Also shoutout to Jamie Bell. He wasn’t really that important in the movie, but I love him so there you go.

To go on, Filth seemed like a not-too-serious film when it started. I thought it was more of a comedy, as I didn’t know too much about it when I started it. However, I was impressed by the huge turn it took towards the end. There were flashes of something strange or secret about Bruce, but I didn’t know what. When I finally figured out what was going on, I really appreciated the story and what it was trying to accomplish/show.

Finally, I really enjoyed the super fast-paced style of the movie — the conversations, events, etc.– that reminded me a whole lot of Snatch. Also, there were really bizarre scenes, primarily with Jim Broadbent, that were kind of scary but I appreciated how it lent that uncomfortable/unstable feel of the film. Lastly, I just really like the music, particularly when Bruce and Clifford Blades (Eddie Marsan) are in Germany and 99 Red Balloons is playing. It was hilarious and I also very much enjoyed when Bruce drugged Blades (awful!) and he was dancing with the lights around his shoulders in the bar.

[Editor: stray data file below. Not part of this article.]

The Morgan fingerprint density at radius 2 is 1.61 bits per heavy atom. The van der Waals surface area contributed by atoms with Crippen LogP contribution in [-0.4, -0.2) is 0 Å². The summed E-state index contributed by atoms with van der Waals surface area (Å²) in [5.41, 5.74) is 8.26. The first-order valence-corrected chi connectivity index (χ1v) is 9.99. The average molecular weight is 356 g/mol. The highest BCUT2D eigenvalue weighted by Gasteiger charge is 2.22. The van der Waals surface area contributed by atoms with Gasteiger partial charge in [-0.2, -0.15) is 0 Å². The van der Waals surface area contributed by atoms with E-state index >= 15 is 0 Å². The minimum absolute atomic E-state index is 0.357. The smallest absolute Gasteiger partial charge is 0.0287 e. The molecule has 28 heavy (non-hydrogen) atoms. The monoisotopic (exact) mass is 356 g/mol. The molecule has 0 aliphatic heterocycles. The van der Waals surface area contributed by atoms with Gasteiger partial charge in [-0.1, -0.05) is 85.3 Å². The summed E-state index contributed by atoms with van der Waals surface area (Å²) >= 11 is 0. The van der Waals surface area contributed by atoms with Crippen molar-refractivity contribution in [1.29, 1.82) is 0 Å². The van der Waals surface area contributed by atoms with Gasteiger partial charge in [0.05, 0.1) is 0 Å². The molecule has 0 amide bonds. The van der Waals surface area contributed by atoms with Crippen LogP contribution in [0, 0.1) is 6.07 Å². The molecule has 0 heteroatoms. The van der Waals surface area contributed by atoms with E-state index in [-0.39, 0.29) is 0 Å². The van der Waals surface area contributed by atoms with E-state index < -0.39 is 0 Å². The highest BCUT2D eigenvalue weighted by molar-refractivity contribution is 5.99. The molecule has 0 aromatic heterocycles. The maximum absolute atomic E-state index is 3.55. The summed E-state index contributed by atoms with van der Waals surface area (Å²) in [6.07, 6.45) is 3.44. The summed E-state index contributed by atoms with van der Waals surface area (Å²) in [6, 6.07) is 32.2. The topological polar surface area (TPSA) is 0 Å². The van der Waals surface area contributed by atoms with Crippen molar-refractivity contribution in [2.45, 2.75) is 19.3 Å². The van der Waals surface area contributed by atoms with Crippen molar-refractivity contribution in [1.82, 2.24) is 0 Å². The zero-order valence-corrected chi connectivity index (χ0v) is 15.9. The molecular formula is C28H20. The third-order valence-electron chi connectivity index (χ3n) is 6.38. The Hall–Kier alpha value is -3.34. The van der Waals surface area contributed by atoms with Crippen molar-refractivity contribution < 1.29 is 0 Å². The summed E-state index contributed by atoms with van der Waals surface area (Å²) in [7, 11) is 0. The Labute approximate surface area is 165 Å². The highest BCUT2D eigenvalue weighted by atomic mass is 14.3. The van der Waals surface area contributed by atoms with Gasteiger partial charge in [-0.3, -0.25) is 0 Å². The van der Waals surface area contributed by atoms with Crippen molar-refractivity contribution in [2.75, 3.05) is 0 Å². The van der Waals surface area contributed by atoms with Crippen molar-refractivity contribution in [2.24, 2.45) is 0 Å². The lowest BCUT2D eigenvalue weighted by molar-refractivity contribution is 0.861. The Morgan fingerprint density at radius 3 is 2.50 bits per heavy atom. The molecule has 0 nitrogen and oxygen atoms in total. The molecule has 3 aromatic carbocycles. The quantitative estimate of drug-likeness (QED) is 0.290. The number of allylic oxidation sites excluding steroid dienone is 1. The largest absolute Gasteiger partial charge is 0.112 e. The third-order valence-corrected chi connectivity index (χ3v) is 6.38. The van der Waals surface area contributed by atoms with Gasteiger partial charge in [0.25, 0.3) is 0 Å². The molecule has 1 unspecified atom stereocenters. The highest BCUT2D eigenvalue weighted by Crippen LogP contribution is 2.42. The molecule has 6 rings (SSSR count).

So, ultimately, I rate this movie higher than I thought I would have when I had only seen half of the film. The movie was clever, funny, crude, really inappropriate, and surprising. I originally didn’t plan on finishing the film, but I’m really glad that I gave it a chance in the end.

Liz: ?????? out of 5 stars

This movie was quite an experience for me. It was my first surreal movie, and I’m really not quite sure that I understood it or enjoyed it? It definitely intrigued me though and I stayed to watch the whole thing.

Quick summary: Eraserhead, directed by David Lynch and starring Jack Nance, Charlotte Stewart, Jeanne Bates, Judith Anna Roberts, Laurel Near, and Jack Fisk is a film about a man who is left to take care of a deformed baby that came of a sexual encounter with his girlfriend. He experiences really strange and grotesque hallucinations/ dreams throughout the film. That’s the best I can do folks.

The thing I liked best about this movie was the “soundtrack.” The sound effects or sometimes lack of, contributed greatly to that sense of true discomfort and horror that characterizes this movie for me, from start to finish. Silence or that low-level background noise was super eery for me, as well as the sudden spurts of loud noise or music.